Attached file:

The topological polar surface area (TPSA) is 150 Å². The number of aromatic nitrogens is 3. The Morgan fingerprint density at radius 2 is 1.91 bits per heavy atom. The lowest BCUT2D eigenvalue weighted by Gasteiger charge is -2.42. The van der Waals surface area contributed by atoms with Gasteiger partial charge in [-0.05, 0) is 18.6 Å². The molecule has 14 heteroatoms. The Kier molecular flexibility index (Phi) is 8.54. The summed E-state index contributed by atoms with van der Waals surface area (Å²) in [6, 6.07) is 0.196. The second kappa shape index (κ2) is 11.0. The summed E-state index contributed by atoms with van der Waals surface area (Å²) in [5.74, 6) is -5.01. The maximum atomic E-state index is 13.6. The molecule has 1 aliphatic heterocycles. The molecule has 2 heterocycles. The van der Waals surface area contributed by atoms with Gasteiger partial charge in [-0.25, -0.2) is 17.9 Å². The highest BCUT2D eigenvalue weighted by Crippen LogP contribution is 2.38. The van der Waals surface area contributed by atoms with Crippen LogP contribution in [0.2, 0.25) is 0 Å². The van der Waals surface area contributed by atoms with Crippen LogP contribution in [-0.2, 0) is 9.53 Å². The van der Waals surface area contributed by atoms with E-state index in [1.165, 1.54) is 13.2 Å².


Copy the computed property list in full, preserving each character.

The topological polar surface area (TPSA) is 150 Å². The number of aromatic nitrogens is 3. The Morgan fingerprint density at radius 2 is 1.91 bits per heavy atom. The lowest BCUT2D eigenvalue weighted by Gasteiger charge is -2.42. The van der Waals surface area contributed by atoms with Gasteiger partial charge in [-0.05, 0) is 18.6 Å². The molecule has 14 heteroatoms. The Kier molecular flexibility index (Phi) is 8.54. The summed E-state index contributed by atoms with van der Waals surface area (Å²) in [6, 6.07) is 0.196. The second kappa shape index (κ2) is 11.0. The summed E-state index contributed by atoms with van der Waals surface area (Å²) in [5.74, 6) is -5.01. The maximum atomic E-state index is 13.6. The molecule has 1 aliphatic heterocycles. The molecule has 2 heterocycles. The van der Waals surface area contributed by atoms with Gasteiger partial charge in [-0.25, -0.2) is 17.9 Å². The highest BCUT2D eigenvalue weighted by Crippen LogP contribution is 2.38. The van der Waals surface area contributed by atoms with Crippen LogP contribution in [0.2, 0.25) is 0 Å². The van der Waals surface area contributed by atoms with Crippen LogP contribution in [-0.2, 0) is 9.53 Å². The van der Waals surface area contributed by atoms with E-state index in [1.165, 1.54) is 13.2 Å².